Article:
Known by a plethora of names:
Carabineros translates as “police” in Spanish. Apparently, because the color of their shells matched the uniforms of Spanish customs police.
Their distinct red color does not change when cooked. More distinct and robust in flavor than other shrimps or langoustine, they are also coveted for their large size.
While their meat resides in the tail, their cephalothoraxes (head and body) are not to be overlooked and are excellent for making clear and creamed soups and sauces to which it adds flavor and red color. None of this prawn should go to waste, and some Europeans consider the flavor of their heads as a “delicacy”.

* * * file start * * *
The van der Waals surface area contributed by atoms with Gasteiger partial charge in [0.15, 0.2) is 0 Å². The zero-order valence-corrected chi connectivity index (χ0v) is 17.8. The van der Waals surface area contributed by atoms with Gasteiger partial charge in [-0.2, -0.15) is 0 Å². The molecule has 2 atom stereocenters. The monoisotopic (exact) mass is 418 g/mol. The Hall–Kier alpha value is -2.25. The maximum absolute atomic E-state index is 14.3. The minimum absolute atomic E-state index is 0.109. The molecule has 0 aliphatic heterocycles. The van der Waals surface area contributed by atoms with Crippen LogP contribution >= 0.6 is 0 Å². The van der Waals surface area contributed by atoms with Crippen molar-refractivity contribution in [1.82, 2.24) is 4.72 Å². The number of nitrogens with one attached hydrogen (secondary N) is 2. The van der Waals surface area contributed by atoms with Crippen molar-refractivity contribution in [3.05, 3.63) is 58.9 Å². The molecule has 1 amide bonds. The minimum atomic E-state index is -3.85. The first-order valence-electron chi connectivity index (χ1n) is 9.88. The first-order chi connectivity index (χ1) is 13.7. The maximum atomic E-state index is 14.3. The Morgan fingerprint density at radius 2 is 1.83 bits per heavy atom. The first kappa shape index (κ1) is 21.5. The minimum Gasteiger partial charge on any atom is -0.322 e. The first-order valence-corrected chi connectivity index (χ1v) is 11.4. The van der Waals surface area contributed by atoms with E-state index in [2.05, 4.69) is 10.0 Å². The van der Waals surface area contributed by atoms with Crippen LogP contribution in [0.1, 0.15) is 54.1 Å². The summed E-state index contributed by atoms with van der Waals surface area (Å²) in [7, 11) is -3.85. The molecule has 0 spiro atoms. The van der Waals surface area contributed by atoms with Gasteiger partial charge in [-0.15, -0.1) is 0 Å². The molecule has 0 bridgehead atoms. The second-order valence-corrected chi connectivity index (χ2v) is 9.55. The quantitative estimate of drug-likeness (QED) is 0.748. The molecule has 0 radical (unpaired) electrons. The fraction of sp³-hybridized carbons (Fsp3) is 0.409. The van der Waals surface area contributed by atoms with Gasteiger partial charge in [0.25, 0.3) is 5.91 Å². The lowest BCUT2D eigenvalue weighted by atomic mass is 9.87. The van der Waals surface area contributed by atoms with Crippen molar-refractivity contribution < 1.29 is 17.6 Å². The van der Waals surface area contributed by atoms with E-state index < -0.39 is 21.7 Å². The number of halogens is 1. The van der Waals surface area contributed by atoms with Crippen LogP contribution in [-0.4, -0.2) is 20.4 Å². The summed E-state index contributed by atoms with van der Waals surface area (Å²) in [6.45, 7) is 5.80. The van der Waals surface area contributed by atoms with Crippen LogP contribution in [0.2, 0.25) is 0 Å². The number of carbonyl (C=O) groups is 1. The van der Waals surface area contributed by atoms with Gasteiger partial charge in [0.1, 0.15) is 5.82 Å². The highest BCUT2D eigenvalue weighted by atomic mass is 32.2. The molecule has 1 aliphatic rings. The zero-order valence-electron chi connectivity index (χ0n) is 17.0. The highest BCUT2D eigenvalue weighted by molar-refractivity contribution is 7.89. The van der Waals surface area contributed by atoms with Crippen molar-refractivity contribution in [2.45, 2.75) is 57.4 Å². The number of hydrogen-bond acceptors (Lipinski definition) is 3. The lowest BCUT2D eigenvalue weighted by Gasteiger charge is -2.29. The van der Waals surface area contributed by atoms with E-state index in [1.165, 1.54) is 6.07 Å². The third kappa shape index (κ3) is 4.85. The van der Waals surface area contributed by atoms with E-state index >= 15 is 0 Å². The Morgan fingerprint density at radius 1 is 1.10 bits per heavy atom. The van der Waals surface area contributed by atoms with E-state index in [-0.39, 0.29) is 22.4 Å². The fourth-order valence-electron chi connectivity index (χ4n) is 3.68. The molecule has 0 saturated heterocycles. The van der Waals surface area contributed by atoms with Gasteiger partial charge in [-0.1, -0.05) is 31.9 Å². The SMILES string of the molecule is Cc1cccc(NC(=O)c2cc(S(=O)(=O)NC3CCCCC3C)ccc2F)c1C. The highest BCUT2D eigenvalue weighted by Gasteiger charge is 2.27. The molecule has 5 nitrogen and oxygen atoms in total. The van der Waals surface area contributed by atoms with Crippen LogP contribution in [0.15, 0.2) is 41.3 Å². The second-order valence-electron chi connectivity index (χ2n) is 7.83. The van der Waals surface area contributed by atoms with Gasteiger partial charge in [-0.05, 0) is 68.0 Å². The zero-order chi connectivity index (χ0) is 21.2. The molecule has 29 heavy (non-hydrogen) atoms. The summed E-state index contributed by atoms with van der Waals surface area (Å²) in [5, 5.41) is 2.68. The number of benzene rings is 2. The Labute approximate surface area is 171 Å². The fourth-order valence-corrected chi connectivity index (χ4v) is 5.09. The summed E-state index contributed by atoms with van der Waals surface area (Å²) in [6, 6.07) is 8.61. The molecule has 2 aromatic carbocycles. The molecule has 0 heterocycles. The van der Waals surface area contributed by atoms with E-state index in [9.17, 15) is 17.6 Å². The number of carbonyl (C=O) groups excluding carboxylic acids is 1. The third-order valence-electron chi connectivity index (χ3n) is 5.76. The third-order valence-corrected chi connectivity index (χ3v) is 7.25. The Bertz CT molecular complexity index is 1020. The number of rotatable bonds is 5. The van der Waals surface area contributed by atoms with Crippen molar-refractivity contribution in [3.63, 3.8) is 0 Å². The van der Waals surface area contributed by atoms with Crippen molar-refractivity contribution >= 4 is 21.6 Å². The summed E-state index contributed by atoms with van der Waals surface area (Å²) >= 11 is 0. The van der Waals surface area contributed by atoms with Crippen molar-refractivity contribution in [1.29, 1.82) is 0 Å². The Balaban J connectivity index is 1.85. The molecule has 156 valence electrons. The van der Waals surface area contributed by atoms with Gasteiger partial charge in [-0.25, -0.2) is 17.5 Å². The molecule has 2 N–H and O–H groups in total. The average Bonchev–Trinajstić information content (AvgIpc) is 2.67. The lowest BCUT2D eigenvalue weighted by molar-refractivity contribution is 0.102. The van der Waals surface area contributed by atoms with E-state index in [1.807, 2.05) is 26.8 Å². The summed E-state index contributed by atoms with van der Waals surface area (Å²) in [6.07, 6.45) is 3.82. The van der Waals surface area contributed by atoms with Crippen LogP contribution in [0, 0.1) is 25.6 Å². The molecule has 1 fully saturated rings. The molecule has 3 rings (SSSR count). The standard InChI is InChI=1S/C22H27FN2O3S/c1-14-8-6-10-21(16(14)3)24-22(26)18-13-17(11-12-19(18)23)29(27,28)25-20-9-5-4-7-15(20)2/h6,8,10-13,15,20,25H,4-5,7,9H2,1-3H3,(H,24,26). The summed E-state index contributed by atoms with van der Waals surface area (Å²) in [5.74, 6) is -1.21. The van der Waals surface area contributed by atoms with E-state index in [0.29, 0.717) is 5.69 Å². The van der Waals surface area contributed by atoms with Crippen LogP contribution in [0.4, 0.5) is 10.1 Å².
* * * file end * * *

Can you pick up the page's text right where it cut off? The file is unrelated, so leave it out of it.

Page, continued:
Traditionally prepared in Spain and Portugal as simply salted and grilled, some suggest that they should be treated as a delicate small lobster versus a simple shrimp.
When cooking they can be:
They are also excellent in paellas and robust stews. Many chefs value the “plate appeal” of their color and size when served whole.